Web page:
Wednesday, January 28, 2009

AdMob for Android Quick start guide

While we wait for the Android Market to support paid apps, AdMob have come out with a product for Android that allows developers to get paid for putting ads in their apps. Below is a quick start guide for now to include AdMob ads into your app.

As suggested in the AdMob blog announcement sign up, fill in all the forms and finally download the SDK. 

Add the following permissions to your AndroidManifest.xml

<uses-permission android:name="android.permission.RECEIVE_SMS" />
<uses-permission android:name="android.permission.READ_PHONE_STATE" />
<uses-permission android:name="android.permission.ACCESS_COARSE_LOCATION" /> 

Add your publisher id (you can find this under Sites & Apps) inside the application tag of AndroidManifest.xml

<meta-data android:value="xxxxxxxxxxx" android:name="ADMOB_PUBLISHER_ID" />

Place the AdMob SDK jar file (currently admob-sdk-1.0-android.jar) into a lib folder in your project
Add the ad view to your layouts

Wednesday, January 21, 2009

Released Zendesk Notifier on Android Market Place

jTribe has released an Android app for Zendesk.

The Zendesk notifier allows agents to quickly see how many tickets that have assigned, and how many new unassigned tickets exist in their help desk system. It also serves as a short cut for logging into your Help Desk 2.0 from the Android G1 phone.

It is pretty much the same as the iPhone Zendesk Notifier app and uses the same look and feel.

How to see what's popular on Android

We setup so we could see what cool new apps were popular in the Android Market. However the apps in the top 20 seemed to have cemented their place there and are hard to shift. What we really needed to see was which apps were moving up (and down) the rankings the fastest. 

So today I've pushed out several changes to that support this way of looking for popular apps and the results are looking good. The front page now contains the top 5 applications and top 5 games that are moving the fastest up the charts. We also show the top 5 apps and games that are dropping down the charts. The end result is a much better look at movement within the Android market place. 

We've made several other changes including displaying the app's description, category and movement (from last week and the previous day). The movements are updated daily, so come back and check often. 

Monday, January 12, 2009

See Android market movements online

The Android market place has been up until recently, a very closed place. Users (and developers) could only see the apps from the phone itself. Before the developer version of the phone was released, developers had no way of seeing the market place at all. We couldn't see if an app already existed or had the same name, then once released we couldn't see comments or test it directly. Having the developer phones has helped, but what we really needed was to be able to view the market place from a PC, online, from the web.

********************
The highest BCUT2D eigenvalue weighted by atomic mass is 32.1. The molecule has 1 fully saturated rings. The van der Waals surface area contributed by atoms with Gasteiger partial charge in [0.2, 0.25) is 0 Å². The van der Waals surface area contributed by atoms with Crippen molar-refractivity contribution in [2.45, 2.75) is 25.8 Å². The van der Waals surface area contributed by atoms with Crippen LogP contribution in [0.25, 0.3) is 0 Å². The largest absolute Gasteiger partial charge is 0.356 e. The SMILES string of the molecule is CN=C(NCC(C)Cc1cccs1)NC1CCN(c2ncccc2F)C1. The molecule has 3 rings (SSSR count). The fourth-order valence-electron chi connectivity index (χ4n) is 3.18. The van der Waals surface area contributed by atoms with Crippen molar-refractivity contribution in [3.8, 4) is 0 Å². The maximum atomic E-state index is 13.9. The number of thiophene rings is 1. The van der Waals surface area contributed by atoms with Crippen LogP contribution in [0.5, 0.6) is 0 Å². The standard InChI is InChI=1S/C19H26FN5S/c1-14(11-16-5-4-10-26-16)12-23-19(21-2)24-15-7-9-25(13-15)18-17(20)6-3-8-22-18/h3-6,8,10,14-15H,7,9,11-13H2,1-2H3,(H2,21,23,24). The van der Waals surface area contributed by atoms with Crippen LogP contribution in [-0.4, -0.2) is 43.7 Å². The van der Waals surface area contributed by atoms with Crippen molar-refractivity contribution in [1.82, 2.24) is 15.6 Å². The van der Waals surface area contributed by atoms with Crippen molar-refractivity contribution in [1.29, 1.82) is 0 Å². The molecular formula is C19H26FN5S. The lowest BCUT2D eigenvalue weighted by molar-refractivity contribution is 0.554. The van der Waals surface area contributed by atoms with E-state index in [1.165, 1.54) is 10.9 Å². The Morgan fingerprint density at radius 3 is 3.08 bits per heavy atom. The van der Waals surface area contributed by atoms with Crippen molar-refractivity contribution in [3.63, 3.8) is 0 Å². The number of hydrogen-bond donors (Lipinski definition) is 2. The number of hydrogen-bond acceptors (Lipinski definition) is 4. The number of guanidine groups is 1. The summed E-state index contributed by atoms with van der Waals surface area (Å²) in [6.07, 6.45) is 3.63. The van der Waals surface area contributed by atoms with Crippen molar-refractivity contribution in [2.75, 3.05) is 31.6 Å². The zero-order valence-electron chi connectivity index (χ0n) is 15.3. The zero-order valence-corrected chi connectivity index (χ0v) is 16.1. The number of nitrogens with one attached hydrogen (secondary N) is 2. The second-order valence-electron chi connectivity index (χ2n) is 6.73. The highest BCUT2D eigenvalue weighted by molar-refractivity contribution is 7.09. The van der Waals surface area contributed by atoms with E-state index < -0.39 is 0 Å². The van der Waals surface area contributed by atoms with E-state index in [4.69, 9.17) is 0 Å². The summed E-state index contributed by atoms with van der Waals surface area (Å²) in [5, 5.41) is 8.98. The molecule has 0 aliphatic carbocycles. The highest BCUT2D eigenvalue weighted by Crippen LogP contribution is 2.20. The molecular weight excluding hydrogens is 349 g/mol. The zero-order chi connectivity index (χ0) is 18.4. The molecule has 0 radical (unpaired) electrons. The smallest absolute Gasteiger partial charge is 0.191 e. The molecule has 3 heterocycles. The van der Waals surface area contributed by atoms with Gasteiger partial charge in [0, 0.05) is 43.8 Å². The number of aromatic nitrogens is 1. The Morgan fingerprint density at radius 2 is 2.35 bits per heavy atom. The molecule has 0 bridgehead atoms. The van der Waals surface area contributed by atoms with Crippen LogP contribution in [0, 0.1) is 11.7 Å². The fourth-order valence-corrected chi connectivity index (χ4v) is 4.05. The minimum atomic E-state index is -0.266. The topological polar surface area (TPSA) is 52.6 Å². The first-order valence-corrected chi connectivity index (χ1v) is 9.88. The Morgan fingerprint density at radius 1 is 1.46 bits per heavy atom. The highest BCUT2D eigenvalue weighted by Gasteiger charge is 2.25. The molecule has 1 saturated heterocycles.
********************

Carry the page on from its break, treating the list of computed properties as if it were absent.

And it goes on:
Thankfully Jay from has made that possible by providing a website with all the applications, games, comments and ratings from the Android market place. 

We wanted to add to this and have launched a stats website - . This website tracks the rankings and movements of apps and games within the market place. Take a look and let us know what you think. We'll be making improvements over the next few weeks so come back and check often. 

Saturday, January 10, 2009

Why 99 cent iPhone apps wont work for you

You are an iPhone developer. You are a small software company. You are not a large company like Apple, Nitendo etc. Then this information is for you!

Why can large or popular labels charge 99 cent for iPhone apps?
Larger companies like Apple can afford to release 99 cent iPhone apps like a remote control for Keynote. Very cool app and probabely similar quality as iTunes Remote. Where iTunes Remote was free Apple now starts to charge for these kind of apps on the iPhone. I have no problem wtih that. They should charge for good software. But, hey, 99 cent. What is the thing to learn here? When you are big you can affort to sell your iPhone app for "just" 99 cent.

They know that they will get the volumes of users downloading the app and thus will be making enough money with a small price tag.

Why 99 cent iPhone apps wont work for you!
Seriously, you wont get the volumes of users like Apple, Tabulous, etc. Try it. I can tell you right now that it is a waste of time. It does not mean that your app is not as good the apps from the large lables. It just means that your app is one of 15,000 apps in the AppStore and not enough people will download the app to make it worthwhile. Unless you developed a blockbuster app such as iFart Mobile 99cent wont wont work for you!

What works for us
jTribe has released so far nine iPhone applications and we tried different prices to find out what the optimum price point is. Prices ranged from free to USD 3.99. We changed prices to see what happnes. We do not develop more "niche" apps and not the blockbuster apps.

Price that work for us is:
  • USD 2.99 for a utility application (such as our PinPointMe app)
  • USD 3.99 for more complex solutions (such as our "Coming Home Soon" app)
  • Free for a platform app that is used to build niche products. We offer FirePin Trip Tracker for free. Then we use the same platform to build more complex but niche solutions we will charge USD 3.99 - 5.99.
  • Would we use USD 9.99 as a price tag. Maybe. Currently, I cannot think of a complex enough application on the iPhone to justify this price.
These prices work us as "normal" iPhone developers that are not producing blockbuster apps. If you are similar then these prices should work for you too.